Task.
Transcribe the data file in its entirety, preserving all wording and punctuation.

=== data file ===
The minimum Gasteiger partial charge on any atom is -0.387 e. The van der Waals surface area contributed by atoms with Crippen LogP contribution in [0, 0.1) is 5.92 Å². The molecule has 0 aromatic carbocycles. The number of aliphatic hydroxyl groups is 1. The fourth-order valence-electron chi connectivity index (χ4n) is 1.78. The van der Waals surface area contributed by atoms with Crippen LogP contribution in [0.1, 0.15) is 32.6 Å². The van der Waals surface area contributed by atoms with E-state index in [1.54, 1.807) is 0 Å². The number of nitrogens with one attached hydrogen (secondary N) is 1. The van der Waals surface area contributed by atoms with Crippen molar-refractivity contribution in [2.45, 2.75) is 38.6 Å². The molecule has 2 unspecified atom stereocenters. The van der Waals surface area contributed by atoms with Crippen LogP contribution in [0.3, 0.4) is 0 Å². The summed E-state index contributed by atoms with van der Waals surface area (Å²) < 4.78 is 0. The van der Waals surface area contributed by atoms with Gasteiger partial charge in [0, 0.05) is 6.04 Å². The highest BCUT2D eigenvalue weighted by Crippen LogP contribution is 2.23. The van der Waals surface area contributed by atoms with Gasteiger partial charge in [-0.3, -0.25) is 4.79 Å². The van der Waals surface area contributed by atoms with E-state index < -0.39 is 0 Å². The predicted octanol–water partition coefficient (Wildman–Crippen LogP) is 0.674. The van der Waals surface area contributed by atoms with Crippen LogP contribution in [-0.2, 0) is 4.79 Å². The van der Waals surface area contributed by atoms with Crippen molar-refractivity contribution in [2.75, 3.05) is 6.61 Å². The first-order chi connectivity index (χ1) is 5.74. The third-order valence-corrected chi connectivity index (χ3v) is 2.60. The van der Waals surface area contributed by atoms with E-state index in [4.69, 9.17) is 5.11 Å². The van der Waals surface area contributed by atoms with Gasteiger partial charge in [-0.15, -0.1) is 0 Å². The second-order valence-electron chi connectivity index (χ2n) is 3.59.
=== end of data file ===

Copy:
The minimum Gasteiger partial charge on any atom is -0.387 e. The van der Waals surface area contributed by atoms with Crippen LogP contribution in [0, 0.1) is 5.92 Å². The molecule has 0 aromatic carbocycles. The number of aliphatic hydroxyl groups is 1. The fourth-order valence-electron chi connectivity index (χ4n) is 1.78. The van der Waals surface area contributed by atoms with Crippen LogP contribution in [0.1, 0.15) is 32.6 Å². The van der Waals surface area contributed by atoms with E-state index in [1.54, 1.807) is 0 Å². The number of nitrogens with one attached hydrogen (secondary N) is 1. The van der Waals surface area contributed by atoms with Crippen molar-refractivity contribution in [2.45, 2.75) is 38.6 Å². The molecule has 2 unspecified atom stereocenters. The van der Waals surface area contributed by atoms with Crippen LogP contribution in [0.3, 0.4) is 0 Å². The summed E-state index contributed by atoms with van der Waals surface area (Å²) < 4.78 is 0. The van der Waals surface area contributed by atoms with Gasteiger partial charge in [0, 0.05) is 6.04 Å². The highest BCUT2D eigenvalue weighted by Crippen LogP contribution is 2.23. The van der Waals surface area contributed by atoms with Gasteiger partial charge in [-0.3, -0.25) is 4.79 Å². The van der Waals surface area contributed by atoms with E-state index < -0.39 is 0 Å². The predicted octanol–water partition coefficient (Wildman–Crippen LogP) is 0.674. The van der Waals surface area contributed by atoms with Crippen LogP contribution in [-0.2, 0) is 4.79 Å². The van der Waals surface area contributed by atoms with Crippen molar-refractivity contribution in [2.75, 3.05) is 6.61 Å². The first-order chi connectivity index (χ1) is 5.74. The third-order valence-corrected chi connectivity index (χ3v) is 2.60. The van der Waals surface area contributed by atoms with E-state index in [4.69, 9.17) is 5.11 Å². The van der Waals surface area contributed by atoms with Gasteiger partial charge in [-0.15, -0.1) is 0 Å². The second-order valence-electron chi connectivity index (χ2n) is 3.59.